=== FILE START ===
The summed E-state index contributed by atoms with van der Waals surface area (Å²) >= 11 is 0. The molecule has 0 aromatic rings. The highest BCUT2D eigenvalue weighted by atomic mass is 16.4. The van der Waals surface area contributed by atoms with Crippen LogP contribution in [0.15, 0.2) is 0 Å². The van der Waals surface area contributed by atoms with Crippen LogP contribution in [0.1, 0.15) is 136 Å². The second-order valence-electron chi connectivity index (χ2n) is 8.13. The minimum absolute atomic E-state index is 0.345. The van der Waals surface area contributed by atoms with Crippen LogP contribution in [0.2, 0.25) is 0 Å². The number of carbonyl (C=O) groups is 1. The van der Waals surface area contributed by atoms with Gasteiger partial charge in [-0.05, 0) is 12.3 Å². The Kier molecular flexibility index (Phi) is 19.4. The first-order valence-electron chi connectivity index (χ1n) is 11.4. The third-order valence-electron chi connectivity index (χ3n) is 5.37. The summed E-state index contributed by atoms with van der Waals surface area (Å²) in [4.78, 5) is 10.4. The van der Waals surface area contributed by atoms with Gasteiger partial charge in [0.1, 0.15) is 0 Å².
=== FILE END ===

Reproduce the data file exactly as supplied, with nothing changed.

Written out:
The summed E-state index contributed by atoms with van der Waals surface area (Å²) >= 11 is 0. The molecule has 0 aromatic rings. The highest BCUT2D eigenvalue weighted by atomic mass is 16.4. The van der Waals surface area contributed by atoms with Crippen LogP contribution in [0.15, 0.2) is 0 Å². The van der Waals surface area contributed by atoms with Crippen LogP contribution in [0.1, 0.15) is 136 Å². The second-order valence-electron chi connectivity index (χ2n) is 8.13. The minimum absolute atomic E-state index is 0.345. The van der Waals surface area contributed by atoms with Crippen LogP contribution in [0.2, 0.25) is 0 Å². The number of carbonyl (C=O) groups is 1. The van der Waals surface area contributed by atoms with Gasteiger partial charge in [-0.05, 0) is 12.3 Å². The Kier molecular flexibility index (Phi) is 19.4. The first-order valence-electron chi connectivity index (χ1n) is 11.4. The third-order valence-electron chi connectivity index (χ3n) is 5.37. The summed E-state index contributed by atoms with van der Waals surface area (Å²) in [4.78, 5) is 10.4. The van der Waals surface area contributed by atoms with Gasteiger partial charge in [0.1, 0.15) is 0 Å².